Talking Heads frontman David Byrne weighed in on America’s gun control debate in an essay posted to his website Wednesday, suggesting that guns should be reframed as a “public health hazard” and, as such, regulated like cigarettes and “sugary drinks.”
In the essay, Byrne suggests “we willingly give up our rights in many areas” in exchange for “a safer healthier life for all,” and believes gun rights are one of the things that need to be given over to regulation in exchange for that “healthier life.”
“We have come to realize that in some situations we all benefit by giving up some choice,” Byrne wrote, comparing the situation to that of government regulation concerning seat belt use in automobiles. “We likewise accept that drivers need to be tested—for their driving abilities and competency—and we all feel safer on the roads as a result.”
The 64-year-old Scottish-born musician added that reframing guns as a public health issue “is the way to go in convincing our lawmakers, and more crucially our neighbors and our nation, to act on this issue.”
“The public feeling is already there,” Byrne wrote. “Everyone should not have the right to risk everyone else’s life and take away the freedom of others.”
He anticipates opposition from the NRA and other gun rights organizations, but suggests many of the things Americans have opened to regulation once had similar organizations defending them too.
Cigarettes, large sugary drinks and fossil fuels have all had powerful lobbies behind them, and yet we have come to feel that the benefits of regulation in these areas often outweighs the rights of individuals to impose risk on others—which is exactly what guns do.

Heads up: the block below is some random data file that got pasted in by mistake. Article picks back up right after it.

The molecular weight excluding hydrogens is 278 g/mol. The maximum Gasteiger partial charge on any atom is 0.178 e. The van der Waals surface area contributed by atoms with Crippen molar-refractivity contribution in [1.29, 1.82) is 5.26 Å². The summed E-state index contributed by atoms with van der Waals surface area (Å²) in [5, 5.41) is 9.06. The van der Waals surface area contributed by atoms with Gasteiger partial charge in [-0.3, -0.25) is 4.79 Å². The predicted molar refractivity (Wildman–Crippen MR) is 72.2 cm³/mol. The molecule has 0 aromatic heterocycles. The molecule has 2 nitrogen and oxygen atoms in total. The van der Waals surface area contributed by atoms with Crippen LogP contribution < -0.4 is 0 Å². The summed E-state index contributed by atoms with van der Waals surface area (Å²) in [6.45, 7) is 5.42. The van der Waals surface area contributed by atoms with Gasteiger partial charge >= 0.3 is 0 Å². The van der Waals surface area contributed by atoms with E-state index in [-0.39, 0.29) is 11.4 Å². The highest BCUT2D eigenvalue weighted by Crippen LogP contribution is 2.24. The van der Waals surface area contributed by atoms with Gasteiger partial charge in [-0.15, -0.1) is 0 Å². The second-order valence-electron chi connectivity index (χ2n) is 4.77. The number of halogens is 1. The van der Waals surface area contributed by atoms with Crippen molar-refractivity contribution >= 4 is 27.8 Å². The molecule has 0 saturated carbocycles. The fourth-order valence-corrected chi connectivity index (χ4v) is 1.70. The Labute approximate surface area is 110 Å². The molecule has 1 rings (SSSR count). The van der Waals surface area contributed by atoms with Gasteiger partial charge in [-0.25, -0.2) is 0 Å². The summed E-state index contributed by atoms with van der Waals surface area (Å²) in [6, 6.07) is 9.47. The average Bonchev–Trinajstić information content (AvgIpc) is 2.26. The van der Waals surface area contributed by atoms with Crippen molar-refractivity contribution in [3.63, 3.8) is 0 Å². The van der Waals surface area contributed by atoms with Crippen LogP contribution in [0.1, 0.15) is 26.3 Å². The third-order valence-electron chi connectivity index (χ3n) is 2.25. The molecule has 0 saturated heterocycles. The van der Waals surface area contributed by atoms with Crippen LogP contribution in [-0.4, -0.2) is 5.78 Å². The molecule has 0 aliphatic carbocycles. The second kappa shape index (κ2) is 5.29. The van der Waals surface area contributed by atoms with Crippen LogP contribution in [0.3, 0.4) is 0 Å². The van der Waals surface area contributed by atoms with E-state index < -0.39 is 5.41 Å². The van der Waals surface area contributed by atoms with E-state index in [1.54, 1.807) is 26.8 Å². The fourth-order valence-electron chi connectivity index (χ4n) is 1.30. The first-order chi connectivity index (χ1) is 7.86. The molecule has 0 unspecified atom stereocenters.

Byrne did not mention that the places in which armed individuals “impose risk on others” are predominantly areas where strict gun control measures are on the books — cities like Baltimore, Chicago, Philadelphia, Seattle, St. Louis, etc. These regulations predictably create a situation where criminal access to guns remains constant while law-abiding citizens struggle to find the weapons they need for self-defense.
Still, Byrne calls for regulation. And for those who believe it cannot be accomplished with the current Congress, Byrne cites the abolishment of slavery as a metaphor for what can be achieved with determination. He wrote:
Slavery was once broadly accepted, and now no one believes that any more. In just my lifetime, we have almost entirely rejected the notion that black people are inferior—a ridiculous, even offensive, idea today. And most folks now believe that gay people should have the same rights as straight folks,she shift that has largely taken place in a matter of years. These are huge changes, and some of them were unimaginable not so very long ago. There is hope.
Byrne has become something of an essayist in recent months. In February, the Oscar- and Grammy-winning musician penned a lengthy essay in which he argued that supporters of presumptive GOP presidential nominee Donald Trump are “immune to criticism and to the exposure of his lies and false accusations.”
AWR Hawkins is the Second Amendment columnist for Breitbart News and political analyst for Armed American Radio. Follow him on Twitter: @AWRHawkins. Reach him directly at firstname.lastname@example.org.